Whew! That wasn't too bad.
A long, midtown stretch of Omaha's main thoroughfare, Dodge Street, lost three of its five lanes Monday, courtesy of a major resurfacing project. And the usual heavy morning commute on eastbound Dodge into downtown apparently disappeared with the lanes, too.
“Usually over the first couple of days (of a project), you expect a learning curve while drivers are getting used to the change,'' said Tim O'Bryan, construction engineer for the City of Omaha.
But at 7:30 a.m., what would normally be the height of the rush hour, westbound traffic out of downtown was heavier than eastbound traffic into downtown. One motorist drove from 72nd Street east on Dodge at the posted 35 mph speed limit to Park Avenue before stopping for a traffic signal.
City officials had warned drivers to consider alternate routes into downtown, suggesting already heavily traveled Interstate 80 or Cuming, Farnam and Leavenworth Streets for their eastbound commutes.
Dodge Street from 29th to 52nd Streets is scheduled to be restricted to two lanes – one eastbound and one westbound – for at least eight weeks. The restriction is due to milling and resurfacing work by Omni Construction.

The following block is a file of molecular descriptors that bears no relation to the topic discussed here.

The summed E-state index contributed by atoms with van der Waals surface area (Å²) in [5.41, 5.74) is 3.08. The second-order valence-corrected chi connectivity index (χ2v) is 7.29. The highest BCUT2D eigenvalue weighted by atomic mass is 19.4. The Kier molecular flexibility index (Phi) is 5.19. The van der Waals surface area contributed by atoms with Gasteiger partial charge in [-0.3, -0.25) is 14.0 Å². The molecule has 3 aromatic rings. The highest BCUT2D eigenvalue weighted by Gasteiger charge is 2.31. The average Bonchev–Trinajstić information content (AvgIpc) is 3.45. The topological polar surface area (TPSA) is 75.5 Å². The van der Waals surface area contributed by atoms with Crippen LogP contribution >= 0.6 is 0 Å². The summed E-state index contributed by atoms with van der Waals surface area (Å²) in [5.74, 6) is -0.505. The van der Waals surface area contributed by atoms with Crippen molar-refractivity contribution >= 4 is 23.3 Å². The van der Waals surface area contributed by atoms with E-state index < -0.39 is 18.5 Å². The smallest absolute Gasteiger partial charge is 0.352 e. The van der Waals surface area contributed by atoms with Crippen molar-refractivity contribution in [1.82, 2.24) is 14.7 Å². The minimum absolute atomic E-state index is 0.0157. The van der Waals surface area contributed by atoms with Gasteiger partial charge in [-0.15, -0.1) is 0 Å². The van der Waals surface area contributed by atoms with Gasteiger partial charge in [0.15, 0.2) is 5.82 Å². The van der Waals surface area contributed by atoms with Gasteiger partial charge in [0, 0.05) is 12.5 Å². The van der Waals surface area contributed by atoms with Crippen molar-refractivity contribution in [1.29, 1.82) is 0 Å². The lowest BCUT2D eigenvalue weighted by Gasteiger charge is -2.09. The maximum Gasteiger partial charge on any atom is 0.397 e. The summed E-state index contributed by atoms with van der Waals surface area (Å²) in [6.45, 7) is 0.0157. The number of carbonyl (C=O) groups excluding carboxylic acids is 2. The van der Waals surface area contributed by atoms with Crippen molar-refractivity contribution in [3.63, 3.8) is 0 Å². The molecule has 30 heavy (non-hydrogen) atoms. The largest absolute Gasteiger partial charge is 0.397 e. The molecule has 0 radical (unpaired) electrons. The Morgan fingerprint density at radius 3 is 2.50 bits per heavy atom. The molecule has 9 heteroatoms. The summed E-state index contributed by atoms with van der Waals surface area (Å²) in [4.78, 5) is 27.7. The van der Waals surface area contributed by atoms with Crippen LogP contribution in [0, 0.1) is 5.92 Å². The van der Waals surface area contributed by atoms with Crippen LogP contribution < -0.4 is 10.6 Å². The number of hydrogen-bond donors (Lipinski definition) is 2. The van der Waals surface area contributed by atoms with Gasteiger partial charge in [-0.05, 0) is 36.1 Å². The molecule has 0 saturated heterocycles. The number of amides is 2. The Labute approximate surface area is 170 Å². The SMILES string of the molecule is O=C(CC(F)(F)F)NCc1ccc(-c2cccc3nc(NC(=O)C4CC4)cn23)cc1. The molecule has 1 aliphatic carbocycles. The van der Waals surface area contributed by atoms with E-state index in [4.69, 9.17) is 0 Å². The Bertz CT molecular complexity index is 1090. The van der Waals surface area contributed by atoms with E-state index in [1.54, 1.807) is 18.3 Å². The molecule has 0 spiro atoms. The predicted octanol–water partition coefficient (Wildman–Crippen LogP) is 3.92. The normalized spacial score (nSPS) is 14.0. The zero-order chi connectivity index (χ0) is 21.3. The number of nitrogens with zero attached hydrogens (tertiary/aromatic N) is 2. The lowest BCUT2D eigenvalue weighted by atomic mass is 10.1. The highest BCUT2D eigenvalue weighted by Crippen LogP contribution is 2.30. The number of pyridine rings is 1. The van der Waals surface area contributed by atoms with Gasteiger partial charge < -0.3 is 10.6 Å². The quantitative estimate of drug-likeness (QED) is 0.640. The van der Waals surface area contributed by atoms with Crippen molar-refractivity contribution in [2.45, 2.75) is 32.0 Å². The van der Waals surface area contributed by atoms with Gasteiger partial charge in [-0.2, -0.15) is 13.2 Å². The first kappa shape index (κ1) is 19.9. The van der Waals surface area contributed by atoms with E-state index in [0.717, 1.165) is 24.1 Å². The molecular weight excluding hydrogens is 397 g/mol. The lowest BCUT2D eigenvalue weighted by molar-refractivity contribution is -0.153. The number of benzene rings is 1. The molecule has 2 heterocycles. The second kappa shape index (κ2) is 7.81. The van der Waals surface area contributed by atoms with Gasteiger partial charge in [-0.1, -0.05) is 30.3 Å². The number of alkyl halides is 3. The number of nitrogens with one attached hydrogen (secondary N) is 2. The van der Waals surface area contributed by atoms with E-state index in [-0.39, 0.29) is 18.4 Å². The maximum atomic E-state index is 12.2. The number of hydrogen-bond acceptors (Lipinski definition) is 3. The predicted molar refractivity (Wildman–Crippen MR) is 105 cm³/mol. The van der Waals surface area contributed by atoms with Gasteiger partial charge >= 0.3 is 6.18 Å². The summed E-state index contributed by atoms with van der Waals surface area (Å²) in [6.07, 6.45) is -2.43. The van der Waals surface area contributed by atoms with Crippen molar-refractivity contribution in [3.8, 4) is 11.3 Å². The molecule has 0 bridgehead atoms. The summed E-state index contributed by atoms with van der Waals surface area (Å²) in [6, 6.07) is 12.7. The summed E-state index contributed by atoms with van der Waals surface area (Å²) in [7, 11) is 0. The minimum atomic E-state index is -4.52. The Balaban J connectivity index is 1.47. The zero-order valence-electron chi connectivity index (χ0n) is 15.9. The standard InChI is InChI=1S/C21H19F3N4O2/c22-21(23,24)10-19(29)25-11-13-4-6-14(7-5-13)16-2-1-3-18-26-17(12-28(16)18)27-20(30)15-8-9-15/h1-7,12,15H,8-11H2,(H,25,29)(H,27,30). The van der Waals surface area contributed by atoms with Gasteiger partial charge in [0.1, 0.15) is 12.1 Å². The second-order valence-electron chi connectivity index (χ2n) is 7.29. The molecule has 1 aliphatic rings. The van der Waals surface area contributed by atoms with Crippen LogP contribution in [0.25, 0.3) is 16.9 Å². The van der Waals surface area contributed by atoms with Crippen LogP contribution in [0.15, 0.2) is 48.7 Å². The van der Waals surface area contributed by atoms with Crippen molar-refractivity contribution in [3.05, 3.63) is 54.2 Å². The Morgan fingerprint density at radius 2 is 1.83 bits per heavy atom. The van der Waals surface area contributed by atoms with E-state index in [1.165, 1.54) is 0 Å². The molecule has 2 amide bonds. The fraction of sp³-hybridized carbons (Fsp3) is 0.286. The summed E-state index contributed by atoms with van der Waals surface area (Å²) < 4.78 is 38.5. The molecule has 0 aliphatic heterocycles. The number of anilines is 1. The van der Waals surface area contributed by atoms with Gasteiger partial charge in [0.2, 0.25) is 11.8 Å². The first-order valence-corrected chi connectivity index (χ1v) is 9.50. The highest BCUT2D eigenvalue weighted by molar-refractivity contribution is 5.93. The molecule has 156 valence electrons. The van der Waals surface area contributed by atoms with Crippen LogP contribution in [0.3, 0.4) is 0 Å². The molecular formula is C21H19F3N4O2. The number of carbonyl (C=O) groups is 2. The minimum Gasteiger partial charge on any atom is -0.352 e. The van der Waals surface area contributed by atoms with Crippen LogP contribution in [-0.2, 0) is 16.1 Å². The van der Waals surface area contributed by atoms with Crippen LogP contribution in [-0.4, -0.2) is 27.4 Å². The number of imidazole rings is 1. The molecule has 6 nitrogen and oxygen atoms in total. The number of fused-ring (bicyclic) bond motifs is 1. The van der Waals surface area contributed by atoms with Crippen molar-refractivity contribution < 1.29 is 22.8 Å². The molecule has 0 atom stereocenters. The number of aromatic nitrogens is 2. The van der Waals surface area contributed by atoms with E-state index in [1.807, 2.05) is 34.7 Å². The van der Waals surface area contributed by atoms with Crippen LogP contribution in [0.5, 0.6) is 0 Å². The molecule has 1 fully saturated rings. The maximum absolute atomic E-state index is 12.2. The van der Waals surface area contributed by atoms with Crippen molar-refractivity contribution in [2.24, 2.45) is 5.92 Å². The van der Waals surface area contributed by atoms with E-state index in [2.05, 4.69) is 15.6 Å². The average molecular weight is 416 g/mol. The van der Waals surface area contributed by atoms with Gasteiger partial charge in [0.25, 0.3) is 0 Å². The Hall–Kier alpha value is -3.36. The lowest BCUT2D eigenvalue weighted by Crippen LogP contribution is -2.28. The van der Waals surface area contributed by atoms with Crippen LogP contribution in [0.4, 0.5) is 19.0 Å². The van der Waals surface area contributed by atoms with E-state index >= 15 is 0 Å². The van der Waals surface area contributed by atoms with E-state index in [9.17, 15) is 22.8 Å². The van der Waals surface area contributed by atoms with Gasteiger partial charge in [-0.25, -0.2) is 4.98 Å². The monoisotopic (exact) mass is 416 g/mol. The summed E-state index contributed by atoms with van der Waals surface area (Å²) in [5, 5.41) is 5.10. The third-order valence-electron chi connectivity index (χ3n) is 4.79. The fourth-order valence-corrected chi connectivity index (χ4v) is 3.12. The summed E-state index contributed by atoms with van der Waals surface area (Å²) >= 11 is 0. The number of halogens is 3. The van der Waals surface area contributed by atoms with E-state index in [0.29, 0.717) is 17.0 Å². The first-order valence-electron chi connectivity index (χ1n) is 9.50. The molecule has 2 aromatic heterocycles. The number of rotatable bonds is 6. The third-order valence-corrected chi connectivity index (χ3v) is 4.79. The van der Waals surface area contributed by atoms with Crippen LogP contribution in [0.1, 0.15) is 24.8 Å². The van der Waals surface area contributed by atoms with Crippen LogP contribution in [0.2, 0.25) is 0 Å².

The project should wrap up on schedule – by the end of October at the latest – “as long as we have good weather and no major equipment breakdowns,'' O'Bryan said.
Work crews were hard at it before 8 a.m. Monday, grinding off layers of Dodge Street east of 52nd.
“Once we get a couple of days under our belts,'' work on Dodge Street should pick up steam, O'Bryan said.
Early Monday, the three lanes on the south side of Dodge from 52nd east to 29th were closed, leaving just two lanes on the north side of Dodge for head-to-head, east-west traffic.
Just east of the University of Nebraska Omaha, orange-and-white traffic barrels began winnowing eastbound motorists into one eastbound lane at 52nd Street. At 24th Street, westbound motorists out of downtown were gradually eased by traffic barrels into one lane of head-to-head traffic.
Omaha police urged motorists to be patient while the project is under way.
Police urged motorists to allow for extra commute time if they use Dodge Street or an alternate route. And motorists also should be aware of dump trucks and other maintenance equipment during the resurfacing work, police said.
If this bottleneck is on your way to work, what are you going to do for the next two months? Stoically slog through your normal route? Find a new way to work? Call in sick until December? Let us know in the comments section below.